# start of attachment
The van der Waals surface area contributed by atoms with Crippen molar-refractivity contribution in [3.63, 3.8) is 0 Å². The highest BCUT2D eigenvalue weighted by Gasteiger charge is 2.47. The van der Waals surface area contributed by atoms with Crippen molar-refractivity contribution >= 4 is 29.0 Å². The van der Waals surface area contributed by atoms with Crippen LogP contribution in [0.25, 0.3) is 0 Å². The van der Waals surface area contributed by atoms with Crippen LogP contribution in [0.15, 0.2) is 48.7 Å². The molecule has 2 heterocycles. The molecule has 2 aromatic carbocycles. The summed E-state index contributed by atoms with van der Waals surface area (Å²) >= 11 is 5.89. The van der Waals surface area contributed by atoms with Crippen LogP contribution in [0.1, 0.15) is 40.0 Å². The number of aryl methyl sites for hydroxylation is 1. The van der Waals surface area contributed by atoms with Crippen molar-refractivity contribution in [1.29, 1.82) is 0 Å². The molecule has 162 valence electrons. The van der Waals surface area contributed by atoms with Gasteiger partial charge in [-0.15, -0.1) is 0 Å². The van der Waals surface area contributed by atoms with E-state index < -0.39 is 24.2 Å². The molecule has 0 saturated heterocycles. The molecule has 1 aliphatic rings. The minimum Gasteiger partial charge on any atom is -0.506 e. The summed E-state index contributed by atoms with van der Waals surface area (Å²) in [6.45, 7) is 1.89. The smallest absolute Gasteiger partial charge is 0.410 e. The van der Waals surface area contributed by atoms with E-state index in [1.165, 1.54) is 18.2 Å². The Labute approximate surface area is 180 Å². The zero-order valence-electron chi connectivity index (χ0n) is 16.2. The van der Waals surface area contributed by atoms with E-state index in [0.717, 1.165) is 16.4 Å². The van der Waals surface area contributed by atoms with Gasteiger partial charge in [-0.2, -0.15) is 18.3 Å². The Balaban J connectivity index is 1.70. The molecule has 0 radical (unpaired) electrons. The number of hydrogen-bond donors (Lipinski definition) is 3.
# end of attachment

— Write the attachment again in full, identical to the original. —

The van der Waals surface area contributed by atoms with Crippen molar-refractivity contribution in [3.63, 3.8) is 0 Å². The highest BCUT2D eigenvalue weighted by Gasteiger charge is 2.47. The van der Waals surface area contributed by atoms with Crippen molar-refractivity contribution >= 4 is 29.0 Å². The van der Waals surface area contributed by atoms with Crippen LogP contribution in [0.25, 0.3) is 0 Å². The van der Waals surface area contributed by atoms with Crippen LogP contribution in [0.15, 0.2) is 48.7 Å². The molecule has 2 heterocycles. The molecule has 2 aromatic carbocycles. The summed E-state index contributed by atoms with van der Waals surface area (Å²) >= 11 is 5.89. The van der Waals surface area contributed by atoms with Crippen LogP contribution in [0.1, 0.15) is 40.0 Å². The number of aryl methyl sites for hydroxylation is 1. The van der Waals surface area contributed by atoms with Crippen molar-refractivity contribution in [1.29, 1.82) is 0 Å². The molecule has 162 valence electrons. The van der Waals surface area contributed by atoms with Gasteiger partial charge in [-0.15, -0.1) is 0 Å². The van der Waals surface area contributed by atoms with E-state index < -0.39 is 24.2 Å². The molecule has 0 saturated heterocycles. The molecule has 1 aliphatic rings. The minimum Gasteiger partial charge on any atom is -0.506 e. The summed E-state index contributed by atoms with van der Waals surface area (Å²) in [6.45, 7) is 1.89. The smallest absolute Gasteiger partial charge is 0.410 e. The van der Waals surface area contributed by atoms with E-state index in [1.165, 1.54) is 18.2 Å². The Labute approximate surface area is 180 Å². The zero-order valence-electron chi connectivity index (χ0n) is 16.2. The van der Waals surface area contributed by atoms with E-state index in [0.717, 1.165) is 16.4 Å². The van der Waals surface area contributed by atoms with Gasteiger partial charge in [-0.2, -0.15) is 18.3 Å². The Balaban J connectivity index is 1.70. The molecule has 0 radical (unpaired) electrons. The number of hydrogen-bond donors (Lipinski definition) is 3.